CAS  Article  PubMed  Google Scholar 

  56. 56.

    Rai RP, Liu Y, Iyer SS, Liu S, Gupta B, Desai C, et al. Blocking integrin αβ-mediated CD4 T cell recruitment to the intestine and liver protects mice from western diet-induced nonalcoholic steatohepatitis. J Hepatol. 2020.

  57. 57.

    Ma C, Kesarwala AH, Eggert T, Medina-Echeverz J, Kleiner DE, Jin P, et al. NAFLD causes selective CD4(+) T lymphocyte loss and promotes hepatocarcinogenesis. Nature. 2016;531(7593):253–7.

    CAS  Article  PubMed  PubMed Central  Google Scholar 

  58. 58.

    Gwak GY, Yoon JH, Kim KM, Lee HS, Chung JW, Gores GJ. Hypoxia stimulates proliferation of human hepatoma cells through the induction of hexokinase II expression. J Hepatol. 2005;42(3):358–64.

    CAS  Article  PubMed  Google Scholar 

  59. 59.

    Dai W, Xu L, Yu X, Zhang G, Guo H, Liu H, et al. OGDHL silencing promotes hepatocellular carcinoma by reprogramming glutamine metabolism. J Hepatol. 2020;72(5):909–23.

    CAS  Article  PubMed  Google Scholar 

  60. 60.

    Galle PR, Tovoli F, Foerster F, Wörns MA, Cucchetti A, Bolondi L. The treatment of intermediate stage tumours beyond TACE: from surgery to systemic therapy. J Hepatol. 2017;67(1):173–83.

    Article  PubMed  Google Scholar 

  61. 61.

    Wu JX, Huang JF, Yu ZJ, Meng XY, Li DG, Lu HM. Factors related to acute upper gastrointestinal bleeding after transcatheter arterial chemoembolization in patients with hepatocellular carcinoma. Ai zheng = Aizheng = Chinese journal of cancer. 2002;21:881–4.

    PubMed  Google Scholar 

  62. 62.

    Tranchart H, Chirica M, Sepulveda A, Massault PP, Conti F, Scatton O, et al. Long-term outcomes following aggressive management of recurrent hepatocellular carcinoma after upfront liver resection. World J Surg. 2012;36(11):2684–91.

    Article  PubMed  Google Scholar 

  63. 63.

    Yin L, Li H, Li AJ, Lau WY, Pan ZY, ECH L, et al. Partial hepatectomy vs. transcatheter arterial chemoembolization for resectable multiple hepatocellular carcinoma beyond Milan Criteria: a RCT. J Hepatol. 2014;61(1):82–8.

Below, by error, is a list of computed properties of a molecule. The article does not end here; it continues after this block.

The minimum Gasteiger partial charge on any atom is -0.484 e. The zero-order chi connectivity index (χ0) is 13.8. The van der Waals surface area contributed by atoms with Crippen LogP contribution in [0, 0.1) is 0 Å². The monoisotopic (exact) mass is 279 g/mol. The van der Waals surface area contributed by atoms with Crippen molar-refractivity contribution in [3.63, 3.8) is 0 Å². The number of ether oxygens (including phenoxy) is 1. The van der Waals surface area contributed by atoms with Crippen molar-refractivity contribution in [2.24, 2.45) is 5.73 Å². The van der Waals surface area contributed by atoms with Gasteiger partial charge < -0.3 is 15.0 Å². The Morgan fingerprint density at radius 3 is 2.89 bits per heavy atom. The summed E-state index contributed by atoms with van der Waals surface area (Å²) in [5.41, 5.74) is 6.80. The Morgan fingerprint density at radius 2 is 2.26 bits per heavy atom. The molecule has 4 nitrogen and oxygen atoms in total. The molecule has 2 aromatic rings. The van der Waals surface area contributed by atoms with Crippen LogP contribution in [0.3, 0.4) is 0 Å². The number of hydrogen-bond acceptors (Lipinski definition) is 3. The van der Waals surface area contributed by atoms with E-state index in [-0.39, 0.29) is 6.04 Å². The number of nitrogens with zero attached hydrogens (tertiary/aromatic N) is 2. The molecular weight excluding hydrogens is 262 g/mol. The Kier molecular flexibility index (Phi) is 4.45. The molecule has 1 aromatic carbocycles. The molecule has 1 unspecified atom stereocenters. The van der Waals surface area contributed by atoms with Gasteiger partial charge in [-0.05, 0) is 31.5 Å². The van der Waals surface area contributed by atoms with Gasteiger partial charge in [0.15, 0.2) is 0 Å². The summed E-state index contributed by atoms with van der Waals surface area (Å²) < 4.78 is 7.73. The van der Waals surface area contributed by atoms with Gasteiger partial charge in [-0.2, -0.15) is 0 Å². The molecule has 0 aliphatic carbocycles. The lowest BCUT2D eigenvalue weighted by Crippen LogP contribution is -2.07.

Article  PubMed  Google Scholar 

  64. 64.

    Shah R, Gayat E, Januzzi JL, Sato N, Cohen-Solal A, diSomma S, et al. Body mass index and mortality in acutely decompensated heart failure across the world: a global obesity paradox. J Am Coll Cardiol. 2014;63(8):778–85.

    Article  PubMed  Google Scholar 

Download references


All authors completed the ICMJE-COI-Form and declared that (i) no support, financial, or otherwise had been received from any organization that may have an interest in the submitted work and (ii) there are no other relationships or activities that could influence the submitted work.


This item was supported by the National Key Research and Development Program (No. 2018YFE0126500), the Natural Science Foundation of Shandong Province (No. ZR2017MH095), Plan for Science and Technology Development of Ji’nan (No.201907124) and The Key R & D Project of Shandong Province (No. 2019GSF108166). The funding bodies played no role in the design of the study and collection, analysis, and interpretation of data and in writing the manuscript.

Author information




JH, JL, and YS made the study concept and design. YC, CW, and SW acquired the data. HZ, JL, and HX made the interpretation of data. HZ and YS analyzed the data and drafted the manuscript. MC was responsible for the second revision of the manuscript. All authors did a critical review of the manuscript for intellectual content. JH is the guarantor of study. All authors read and approved the final manuscript.